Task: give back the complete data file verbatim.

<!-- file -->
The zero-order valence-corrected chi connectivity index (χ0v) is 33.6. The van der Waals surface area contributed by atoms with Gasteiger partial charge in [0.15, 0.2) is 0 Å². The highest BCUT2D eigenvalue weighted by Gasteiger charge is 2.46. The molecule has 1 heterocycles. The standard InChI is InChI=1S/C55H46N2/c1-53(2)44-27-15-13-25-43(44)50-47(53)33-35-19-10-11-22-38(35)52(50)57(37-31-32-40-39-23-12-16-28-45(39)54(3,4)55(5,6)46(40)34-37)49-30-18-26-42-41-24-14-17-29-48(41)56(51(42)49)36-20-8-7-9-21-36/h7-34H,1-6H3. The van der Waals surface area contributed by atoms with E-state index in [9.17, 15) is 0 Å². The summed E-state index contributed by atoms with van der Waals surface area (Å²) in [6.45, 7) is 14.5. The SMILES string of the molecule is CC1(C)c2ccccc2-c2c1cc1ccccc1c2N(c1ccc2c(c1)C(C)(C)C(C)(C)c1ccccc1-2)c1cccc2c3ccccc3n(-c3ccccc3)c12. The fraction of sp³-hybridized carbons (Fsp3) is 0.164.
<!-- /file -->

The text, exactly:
The zero-order valence-corrected chi connectivity index (χ0v) is 33.6. The van der Waals surface area contributed by atoms with Gasteiger partial charge in [0.15, 0.2) is 0 Å². The highest BCUT2D eigenvalue weighted by Gasteiger charge is 2.46. The molecule has 1 heterocycles. The standard InChI is InChI=1S/C55H46N2/c1-53(2)44-27-15-13-25-43(44)50-47(53)33-35-19-10-11-22-38(35)52(50)57(37-31-32-40-39-23-12-16-28-45(39)54(3,4)55(5,6)46(40)34-37)49-30-18-26-42-41-24-14-17-29-48(41)56(51(42)49)36-20-8-7-9-21-36/h7-34H,1-6H3. The van der Waals surface area contributed by atoms with E-state index in [9.17, 15) is 0 Å². The summed E-state index contributed by atoms with van der Waals surface area (Å²) in [6.45, 7) is 14.5. The SMILES string of the molecule is CC1(C)c2ccccc2-c2c1cc1ccccc1c2N(c1ccc2c(c1)C(C)(C)C(C)(C)c1ccccc1-2)c1cccc2c3ccccc3n(-c3ccccc3)c12. The fraction of sp³-hybridized carbons (Fsp3) is 0.164.